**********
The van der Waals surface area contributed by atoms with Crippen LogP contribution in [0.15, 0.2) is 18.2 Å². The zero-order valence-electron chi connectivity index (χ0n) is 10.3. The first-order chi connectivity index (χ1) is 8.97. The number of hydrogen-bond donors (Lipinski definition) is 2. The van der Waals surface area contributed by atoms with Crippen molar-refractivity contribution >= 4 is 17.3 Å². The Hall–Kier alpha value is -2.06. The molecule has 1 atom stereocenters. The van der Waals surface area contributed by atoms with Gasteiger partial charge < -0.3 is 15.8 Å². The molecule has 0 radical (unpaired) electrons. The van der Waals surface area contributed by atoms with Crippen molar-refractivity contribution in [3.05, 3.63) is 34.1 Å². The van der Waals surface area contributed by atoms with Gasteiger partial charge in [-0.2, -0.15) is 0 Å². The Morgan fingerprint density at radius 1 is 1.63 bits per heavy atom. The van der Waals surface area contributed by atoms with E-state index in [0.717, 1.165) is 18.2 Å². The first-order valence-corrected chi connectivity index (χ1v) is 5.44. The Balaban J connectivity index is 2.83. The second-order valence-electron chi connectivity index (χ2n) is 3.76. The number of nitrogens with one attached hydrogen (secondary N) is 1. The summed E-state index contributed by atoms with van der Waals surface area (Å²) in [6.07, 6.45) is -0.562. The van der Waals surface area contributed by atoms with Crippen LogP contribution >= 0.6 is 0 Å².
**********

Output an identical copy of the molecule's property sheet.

The van der Waals surface area contributed by atoms with Crippen LogP contribution in [0.15, 0.2) is 18.2 Å². The zero-order valence-electron chi connectivity index (χ0n) is 10.3. The first-order chi connectivity index (χ1) is 8.97. The number of hydrogen-bond donors (Lipinski definition) is 2. The van der Waals surface area contributed by atoms with Crippen molar-refractivity contribution >= 4 is 17.3 Å². The Hall–Kier alpha value is -2.06. The molecule has 1 atom stereocenters. The van der Waals surface area contributed by atoms with Gasteiger partial charge < -0.3 is 15.8 Å². The molecule has 0 radical (unpaired) electrons. The van der Waals surface area contributed by atoms with Crippen molar-refractivity contribution in [3.05, 3.63) is 34.1 Å². The van der Waals surface area contributed by atoms with Gasteiger partial charge in [-0.2, -0.15) is 0 Å². The Morgan fingerprint density at radius 1 is 1.63 bits per heavy atom. The van der Waals surface area contributed by atoms with E-state index in [0.717, 1.165) is 18.2 Å². The first-order valence-corrected chi connectivity index (χ1v) is 5.44. The Balaban J connectivity index is 2.83. The second-order valence-electron chi connectivity index (χ2n) is 3.76. The number of nitrogens with one attached hydrogen (secondary N) is 1. The summed E-state index contributed by atoms with van der Waals surface area (Å²) in [6.07, 6.45) is -0.562. The van der Waals surface area contributed by atoms with Crippen LogP contribution >= 0.6 is 0 Å².